One would think that after chaos erupted from the 2000 election officials would have made voting procedures easier and more efficient before contests reached their climax last week.
But that has turned out not to be entirely the case, and some North Carolinian candidates and constituents alike are continuing to feel the consequences.
It's too bad that they are having to wait so long before any final result comes along, and it seems as if more could have been done to avoid such uncertainty.
According to The Associated Press, the races for two Council of State offices are close enough to be subject to a recount.
Candidates and officials have fallen into even deeper confusion because of a voting machine-related breakdown. In Carteret County, an electronic touch-screen system's storage capacity was exceeded, and about 4,500 early ballots were lost permanently.
The races for state commissioner of agriculture and superintendent of public instruction are still in contention. In the former contest, Steve Troxler, a Republican, is leading incumbent Britt Cobb. GOP candidate Bill Fletcher trails Democrat June Atkinson in the latter race. These candidates and incumbents have worked too hard to have to wait so long for a final word.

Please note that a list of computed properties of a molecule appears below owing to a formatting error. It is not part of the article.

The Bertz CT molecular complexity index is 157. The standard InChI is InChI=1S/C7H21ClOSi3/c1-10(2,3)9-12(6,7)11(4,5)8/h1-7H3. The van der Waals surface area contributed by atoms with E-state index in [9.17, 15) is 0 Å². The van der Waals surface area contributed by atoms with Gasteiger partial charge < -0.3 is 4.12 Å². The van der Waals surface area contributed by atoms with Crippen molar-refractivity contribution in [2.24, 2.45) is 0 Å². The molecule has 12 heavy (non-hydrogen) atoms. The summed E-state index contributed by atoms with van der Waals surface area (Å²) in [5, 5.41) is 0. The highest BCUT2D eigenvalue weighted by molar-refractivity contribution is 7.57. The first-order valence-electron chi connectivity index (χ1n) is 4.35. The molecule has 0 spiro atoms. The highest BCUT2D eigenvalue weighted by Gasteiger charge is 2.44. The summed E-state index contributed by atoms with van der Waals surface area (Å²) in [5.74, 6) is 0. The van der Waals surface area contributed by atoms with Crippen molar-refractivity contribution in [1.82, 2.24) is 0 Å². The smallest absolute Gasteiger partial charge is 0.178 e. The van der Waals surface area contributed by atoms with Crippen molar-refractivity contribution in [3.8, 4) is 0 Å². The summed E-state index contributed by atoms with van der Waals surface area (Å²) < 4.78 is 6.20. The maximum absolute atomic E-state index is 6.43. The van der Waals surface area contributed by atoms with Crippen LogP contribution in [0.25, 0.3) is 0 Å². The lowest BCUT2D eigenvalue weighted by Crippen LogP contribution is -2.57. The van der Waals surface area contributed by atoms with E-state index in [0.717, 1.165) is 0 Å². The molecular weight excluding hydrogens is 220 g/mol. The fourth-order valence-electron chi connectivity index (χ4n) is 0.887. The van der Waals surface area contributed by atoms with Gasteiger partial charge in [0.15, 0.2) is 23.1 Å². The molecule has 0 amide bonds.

Four years after thousands of ballots in Florida gave the entire nation headaches, a person reasonably could have assumed that election officials would have worked out the kinks of newer voting machines prior to one of the most significant elections in recent decades.
Just like candidates, these machines should have been vetted months before voters came into play. In Carteret County, at least, that didn't happen.
Provisional ballots, in addition to machine troubles, are to blame for the uncertainty. These votes also are holding up any official announcement of results.
To state that more foresight will be necessary in the future would be to state the obvious. But regardless, the idea needs to be taken even more seriously.
When races are this close in the future, the only major concern of candidates should be the simple difference in the number of votes cast for each.
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